Can data predict a future founder?
That’s the question that Bloomberg Beta and Mattermark set out to answer in June, driven by the desire of Bloomberg’s new venture capital arm to develop relationships with these future belles of the ball.
“Part of it was driven by my own personal experience,” says Bloomberg Beta head Roy Bahat. “No one wants to talk to you until suddenly everyone wants to talk to you. It’s nice to get to know people before we want anything from them or they want anything from us.
Leave it to Mattermark, a company that analyzes data like LinkedIn profiles and tweets to deduce startup performing, to take on the seemingly impossible the task of identifying these future founders. It started by modeling out a couple hundred well-known venture-backed founders, the “whales” and the “unicorns” according to Mattermark co-founder Danielle Morrill. Morrill created a database listing attributes of these people like their age, college education, what job titles they’ve held, and where they worked before, and if they have experience working on a venture-backed startup.
The company analyzed the trends in this data set, and compared the findings against a pool 1.5 million people currently working in tech. Mattermark initially came up with a list of 70,000 potential future founders, and then further narrowed it down to the 350 most likely to take the plunge and start their own companies.
Morrill claims that these people are 25-times more likely than a random individual working in tech to one day found their own companies.
Here’s where it gets weird: Today, Bloomberg Beta emailed these 350 people — none of whom have ever founded a company before — to say, basically, “Hey we think there’s a good likelihood you might found a company in the future. So, we want to meet you and invite you to a selective year long series of networking events.”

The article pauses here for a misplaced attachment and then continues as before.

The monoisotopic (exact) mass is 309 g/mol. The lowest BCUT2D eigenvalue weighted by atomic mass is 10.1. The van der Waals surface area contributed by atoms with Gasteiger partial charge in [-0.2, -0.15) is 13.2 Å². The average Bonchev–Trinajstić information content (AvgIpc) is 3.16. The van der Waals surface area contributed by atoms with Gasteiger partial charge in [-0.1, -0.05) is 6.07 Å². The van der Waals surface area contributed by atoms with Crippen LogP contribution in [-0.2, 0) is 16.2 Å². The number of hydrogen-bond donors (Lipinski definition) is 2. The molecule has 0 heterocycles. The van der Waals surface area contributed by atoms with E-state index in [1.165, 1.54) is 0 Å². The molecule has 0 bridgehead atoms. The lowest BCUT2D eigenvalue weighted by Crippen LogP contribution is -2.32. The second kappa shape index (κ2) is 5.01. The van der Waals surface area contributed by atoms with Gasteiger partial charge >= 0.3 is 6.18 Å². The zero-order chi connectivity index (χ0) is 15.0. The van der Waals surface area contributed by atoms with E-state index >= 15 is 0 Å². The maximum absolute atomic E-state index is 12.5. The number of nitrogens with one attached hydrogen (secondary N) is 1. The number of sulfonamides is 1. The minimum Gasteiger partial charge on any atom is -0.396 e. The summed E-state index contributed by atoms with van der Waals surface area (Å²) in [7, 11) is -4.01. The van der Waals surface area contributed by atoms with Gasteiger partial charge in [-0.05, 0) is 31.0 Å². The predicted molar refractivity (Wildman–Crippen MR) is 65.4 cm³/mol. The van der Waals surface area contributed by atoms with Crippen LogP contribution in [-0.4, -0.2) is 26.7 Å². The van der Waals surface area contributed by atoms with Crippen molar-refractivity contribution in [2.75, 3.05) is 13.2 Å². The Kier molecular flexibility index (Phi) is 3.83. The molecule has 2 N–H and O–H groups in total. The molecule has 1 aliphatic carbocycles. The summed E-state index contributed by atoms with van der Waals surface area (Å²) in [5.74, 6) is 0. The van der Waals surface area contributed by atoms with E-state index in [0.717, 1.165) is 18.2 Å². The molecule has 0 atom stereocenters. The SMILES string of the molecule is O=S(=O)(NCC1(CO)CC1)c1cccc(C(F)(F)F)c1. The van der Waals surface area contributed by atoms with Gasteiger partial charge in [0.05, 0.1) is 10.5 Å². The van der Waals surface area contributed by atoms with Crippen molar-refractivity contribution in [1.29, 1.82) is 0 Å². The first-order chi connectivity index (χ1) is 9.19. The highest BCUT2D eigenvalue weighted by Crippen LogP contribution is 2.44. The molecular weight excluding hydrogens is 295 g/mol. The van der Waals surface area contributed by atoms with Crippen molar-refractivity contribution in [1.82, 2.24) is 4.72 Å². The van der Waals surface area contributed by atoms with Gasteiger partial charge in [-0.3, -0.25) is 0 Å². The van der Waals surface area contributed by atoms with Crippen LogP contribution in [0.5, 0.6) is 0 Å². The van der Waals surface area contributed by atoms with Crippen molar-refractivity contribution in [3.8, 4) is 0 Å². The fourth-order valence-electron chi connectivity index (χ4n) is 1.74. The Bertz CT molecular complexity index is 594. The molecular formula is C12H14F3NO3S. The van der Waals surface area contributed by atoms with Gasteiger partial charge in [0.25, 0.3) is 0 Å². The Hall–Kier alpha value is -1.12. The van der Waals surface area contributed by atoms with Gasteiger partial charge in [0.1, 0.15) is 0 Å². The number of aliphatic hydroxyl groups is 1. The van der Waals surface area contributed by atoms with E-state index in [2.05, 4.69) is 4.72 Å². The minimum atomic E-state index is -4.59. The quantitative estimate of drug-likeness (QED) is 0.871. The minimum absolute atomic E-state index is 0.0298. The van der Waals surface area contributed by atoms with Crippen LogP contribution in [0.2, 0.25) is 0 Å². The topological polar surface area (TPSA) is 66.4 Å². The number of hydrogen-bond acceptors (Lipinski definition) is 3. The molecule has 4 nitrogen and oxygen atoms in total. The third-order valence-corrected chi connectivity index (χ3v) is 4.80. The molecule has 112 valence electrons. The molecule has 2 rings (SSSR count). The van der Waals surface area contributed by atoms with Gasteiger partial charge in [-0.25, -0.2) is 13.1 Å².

Ah, to be a fly on one of those 350 people’s computer screens.
Bloomberg Beta wouldn’t release the names of the chosen ones, given that these people had no idea they were being compiled into a master list.
The very existence of this weird data experiment is fascinating in-and-of-itself, but the insights into the makeup of the likely future founders are also intriguing. Mattermark’s blog post covering the study offers the following traits:
- 38 percent are over 40 years old
- Only 15 percent have a Computer Science degree
- Management consultants are more than 2x more likely to be venture-backed founders than engineers
- 43 percent of these potential future founders worked at a venture-backed company immediately before founding
Morrill believes the surprising results cut through stereotypes and media hype about what types of people are more likely to become founders in Silicon Valley. “In the industry we love the theme of the unlikely founder and we tend to lavish attention on someone who is young and is capable of building a world class company,” Morrill says. “That doesn’t mean there aren’t more experienced candidates, but there’s less of a surprising tale to tell [about them] so they get less attention.”
That said, Morrill also points out that conventional wisdom has its place too. The most predictive collection of traits for a future founder were, “Stanford graduates with Computer Sciences degrees who are currently working (but not founders of) a venture-backed startup.”
Of course, this experiment is far from rock solid, a fact that Bloomberg Beta’s Bahat readily admits. “It assumes the founders of the past will look like the founders of the future,” he says.
There’s so many factors that go into someone’s crazy, masochistic decision to start a company — and to put up with all the hell that comes with that. There’s simply too many unknown variables for a data study based on a handful of attributes to reliably predict the future.
“The majority of the people on this list wont become founders because it’s hard to become a founder,” Bahat says.
So why would Bloomberg spend the time and money compiling this list and staging networking events for these people if it’s all a crapshoot anyways?
“Even if these people don’t start companies it’s an awesome list,” Bahat assures Pando. “We’ll be getting to know people who might go on to become executives at startups. I’m convinced investing in people early who show promise is a good use of time.”
[illustration by Brad Jonas for Pando]